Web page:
Engagement of the wheel 14 in the recess 10a corresponds to a rotational movement of the pendulum arm through about 3° on each side of the centre of the recess. In other words, this means that the operator--who is able to read the prevailing rotational position of the pendulum arm on a digital scale--can release the operating handle 6 when the pendulum arm is located at about 3° from the desired pre-determined position. The aforedescribed centering mechanism then takes over the sequence of movements in the aforedescribed manner, i.e. the brakes 10,11 are de-activated with the exception of those instances when they are momentarily applied when the wheel 14 is located in the bottom of the recess 10a, whereafter the brakes are finally and definitely applied subsequent to the pendulum arm having reached precisely the position desired.
Thus, in operation, the pendulum arm automatically seeks the correct position without requiring the operator to take part.
FIG. 3 illustrates an embodiment of a simple magnetic brake arrangement capable of being used when applying the invention. The figure is intended solely to illustrate in principle the manner in which the brakes are applied by means of a thrust spring 17, wherewith subsequent to application of the brake the pulling magnet 18 ensures that the brake shoe 11 moves to its release position.
However, as beforementioned, other types of braking arrangements may be utilized with the invention.
FIG. 4 is a circuit diagram illustrating how the circuits incorporating the switches K2 and K3 co-act with one another to energize the coil 18a of the electromagnet 18. Thus, the switch K1 is included in the circuit which inductively applies the brake for arresting pivotal movement of the pendulum arm when the handle 6 is released.
The switches K2 and K3 are incorporated, in the aforedescribed manner, in circuits which are superposed on said circuits. Finally, the switch K4 is intended for switching-in and switching-out the self-centering regions, i.e. the regions of about 3° before and after the relevant "pre-determined position", and which in the illustrated embodiment is corresponded by entrance of the wheel 14 into the recess 10a.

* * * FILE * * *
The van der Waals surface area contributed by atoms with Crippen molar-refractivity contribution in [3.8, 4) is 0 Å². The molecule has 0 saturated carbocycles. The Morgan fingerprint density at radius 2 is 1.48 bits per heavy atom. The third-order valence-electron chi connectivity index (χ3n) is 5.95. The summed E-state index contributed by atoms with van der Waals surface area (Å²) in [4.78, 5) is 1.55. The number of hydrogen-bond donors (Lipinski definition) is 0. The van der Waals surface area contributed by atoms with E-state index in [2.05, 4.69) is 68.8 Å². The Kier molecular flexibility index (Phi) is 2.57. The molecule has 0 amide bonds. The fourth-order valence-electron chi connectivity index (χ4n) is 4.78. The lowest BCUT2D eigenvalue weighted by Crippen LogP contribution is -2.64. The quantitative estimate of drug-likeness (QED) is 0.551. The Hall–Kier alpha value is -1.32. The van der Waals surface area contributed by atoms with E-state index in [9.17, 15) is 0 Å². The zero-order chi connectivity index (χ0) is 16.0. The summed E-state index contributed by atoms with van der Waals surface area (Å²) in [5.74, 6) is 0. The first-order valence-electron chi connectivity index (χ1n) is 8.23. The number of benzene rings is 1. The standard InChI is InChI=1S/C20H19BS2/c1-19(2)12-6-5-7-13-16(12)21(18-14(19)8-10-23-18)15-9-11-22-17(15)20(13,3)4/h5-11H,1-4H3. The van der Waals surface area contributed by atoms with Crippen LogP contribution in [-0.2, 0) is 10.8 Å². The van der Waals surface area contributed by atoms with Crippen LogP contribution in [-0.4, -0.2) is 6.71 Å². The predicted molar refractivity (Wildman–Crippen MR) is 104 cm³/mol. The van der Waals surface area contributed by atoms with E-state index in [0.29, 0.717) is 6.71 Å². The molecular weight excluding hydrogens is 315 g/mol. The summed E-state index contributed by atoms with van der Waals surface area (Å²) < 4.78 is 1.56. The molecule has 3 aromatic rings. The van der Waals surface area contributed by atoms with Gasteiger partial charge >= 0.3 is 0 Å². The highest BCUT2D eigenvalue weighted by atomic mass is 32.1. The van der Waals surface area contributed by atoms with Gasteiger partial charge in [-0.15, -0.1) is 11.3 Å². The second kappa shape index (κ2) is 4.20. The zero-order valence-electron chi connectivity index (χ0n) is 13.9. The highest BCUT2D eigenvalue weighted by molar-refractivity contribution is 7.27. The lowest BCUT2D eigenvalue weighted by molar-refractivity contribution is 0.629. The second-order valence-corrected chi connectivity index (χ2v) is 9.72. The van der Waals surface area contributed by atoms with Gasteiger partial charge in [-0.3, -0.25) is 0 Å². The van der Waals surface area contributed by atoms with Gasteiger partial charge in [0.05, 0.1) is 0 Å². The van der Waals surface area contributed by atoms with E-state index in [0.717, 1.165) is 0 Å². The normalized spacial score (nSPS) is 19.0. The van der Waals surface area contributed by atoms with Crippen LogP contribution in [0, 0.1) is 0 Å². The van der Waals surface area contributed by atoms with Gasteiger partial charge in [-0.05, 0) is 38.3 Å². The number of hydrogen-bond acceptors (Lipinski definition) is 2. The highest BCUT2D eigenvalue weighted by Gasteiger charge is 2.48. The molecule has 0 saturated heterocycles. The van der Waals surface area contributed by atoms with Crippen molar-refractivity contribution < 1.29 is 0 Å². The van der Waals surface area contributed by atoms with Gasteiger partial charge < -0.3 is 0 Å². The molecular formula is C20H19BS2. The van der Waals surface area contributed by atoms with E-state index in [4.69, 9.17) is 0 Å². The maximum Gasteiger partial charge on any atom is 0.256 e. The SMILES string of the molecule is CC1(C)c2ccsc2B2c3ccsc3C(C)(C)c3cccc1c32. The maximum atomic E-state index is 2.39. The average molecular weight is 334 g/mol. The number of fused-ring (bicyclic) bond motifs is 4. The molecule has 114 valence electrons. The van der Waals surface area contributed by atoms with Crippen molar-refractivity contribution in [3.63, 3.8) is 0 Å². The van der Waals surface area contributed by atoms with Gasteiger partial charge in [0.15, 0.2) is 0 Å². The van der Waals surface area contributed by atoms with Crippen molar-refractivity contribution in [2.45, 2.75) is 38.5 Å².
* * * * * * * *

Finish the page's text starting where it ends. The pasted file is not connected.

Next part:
As will be understood from the aforegoing, a centering arrangement according to the invention can be used with various types of X-ray stands or frames, irrespective of the manner in which the brakes provided for arresting rotational movement of the pendulum arm are activated or de-activated. In addition to the aforementioned advantages, the invention affords, inter alia, the further advantage that the thrust spring--referenced 16 in the illustrated embodiment--which carries out the mechanical centering work need not be robustly constructed. If such were the case, a considerable drawback would be presented when attempting to swing the frame back to another position subsequent to the aforesaid automatic centering in a pre-determined position. The momentary automatic application of the brake means in the centering position in accordance with the invention eliminates the need of a powerful spring of the aforesaid kind. Consequently, it is the aforesaid combination of a mechanical centering arrangement and an electromagnetically achieved momentary and automatic application of the brake arrangement which affords this particular advantage.
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|Citing Patent||Filing date||Publication date||Applicant||Title|
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|US5311785 *||Mar 11, 1992||May 17, 1994||Nucleonics Development Company||Probe holder for a rotary scanner|
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|US7806589 *||Sep 24, 2008||Oct 5, 2010||University Of Pittsburgh||Bi-plane X-ray imaging system|
|US7849978 *||Oct 12, 2004||Dec 14, 2010||Hill-Rom Services, Inc.||Brake system for patient care equipment support arm|
|US8141188||Aug 9, 2010||Mar 27, 2012||Hill-Rom Services, Inc.||Brake system for wall arm|
|US20040074715 *||Sep 11, 2003||Apr 22, 2004||Conny Johansson||Electromagnetic brake assembly and power supply|
|US20070067911 *||Oct 12, 2004||Mar 29, 2007||Graham Mark A||Brake system for patient care equipment support arm|
|US20090080598 *||Sep 24, 2008||Mar 26, 2009||University Of Pittsburgh - Of The Commonwealth System Of Higher Education||Bi-plane x-ray imaging system|
|US20100299841 *||Aug 9, 2010||Dec 2, 2010||Lubbers David P||Brake system for wall arm|
|WO2016046366A1 *||Sep 25, 2015||Mar 31, 2016||Koninklijke Philips N.V.||Latching mechanism for x-ray tube assembly and x-ray imaging system|
|U.S. Classification||378/197, 378/196, 378/193|
|International Classification||A61B6/10, A61B6/00|
|Cooperative Classification||A61B6/105, A61B6/4464|
|European Classification||A61B6/44J8, A61B6/10B2|
|Jan 29, 1987||AS||Assignment|
Owner name: AO MEDICAL PRODUCTS AB, DOBELNSGATAN 36 A, S-113 5
Free format text: ASSIGNMENT OF ASSIGNORS INTEREST.;ASSIGNOR:OHLSON, CARL E.;REEL/FRAME:004671/0401
Effective date: 19870112
|Feb 19, 1992||REMI||Maintenance fee reminder mailed|
|Jul 19, 1992||LAPS||Lapse for failure to pay maintenance fees|
|Sep 22, 1992||FP||Expired due to failure to pay maintenance fee|
Effective date: 19920719